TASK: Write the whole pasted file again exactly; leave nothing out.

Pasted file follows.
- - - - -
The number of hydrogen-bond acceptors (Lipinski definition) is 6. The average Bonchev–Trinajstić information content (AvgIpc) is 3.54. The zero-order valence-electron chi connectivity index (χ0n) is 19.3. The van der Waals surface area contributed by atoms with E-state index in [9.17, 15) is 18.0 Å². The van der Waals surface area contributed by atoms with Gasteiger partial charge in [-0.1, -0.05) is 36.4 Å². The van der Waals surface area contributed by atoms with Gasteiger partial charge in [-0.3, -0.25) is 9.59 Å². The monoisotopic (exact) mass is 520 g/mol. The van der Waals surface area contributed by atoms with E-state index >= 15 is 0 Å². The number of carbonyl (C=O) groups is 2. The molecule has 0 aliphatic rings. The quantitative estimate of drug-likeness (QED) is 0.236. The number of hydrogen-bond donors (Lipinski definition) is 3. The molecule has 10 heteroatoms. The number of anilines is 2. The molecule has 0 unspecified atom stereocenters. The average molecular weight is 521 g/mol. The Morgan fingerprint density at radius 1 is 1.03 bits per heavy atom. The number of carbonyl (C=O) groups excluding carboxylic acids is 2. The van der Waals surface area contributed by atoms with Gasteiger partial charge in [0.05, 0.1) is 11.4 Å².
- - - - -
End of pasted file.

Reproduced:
The number of hydrogen-bond acceptors (Lipinski definition) is 6. The average Bonchev–Trinajstić information content (AvgIpc) is 3.54. The zero-order valence-electron chi connectivity index (χ0n) is 19.3. The van der Waals surface area contributed by atoms with E-state index in [9.17, 15) is 18.0 Å². The van der Waals surface area contributed by atoms with Gasteiger partial charge in [-0.1, -0.05) is 36.4 Å². The van der Waals surface area contributed by atoms with Gasteiger partial charge in [-0.3, -0.25) is 9.59 Å². The monoisotopic (exact) mass is 520 g/mol. The van der Waals surface area contributed by atoms with E-state index >= 15 is 0 Å². The number of carbonyl (C=O) groups is 2. The molecule has 0 aliphatic rings. The quantitative estimate of drug-likeness (QED) is 0.236. The number of hydrogen-bond donors (Lipinski definition) is 3. The molecule has 10 heteroatoms. The number of anilines is 2. The molecule has 0 unspecified atom stereocenters. The average molecular weight is 521 g/mol. The Morgan fingerprint density at radius 1 is 1.03 bits per heavy atom. The number of carbonyl (C=O) groups excluding carboxylic acids is 2. The van der Waals surface area contributed by atoms with Gasteiger partial charge in [0.05, 0.1) is 11.4 Å².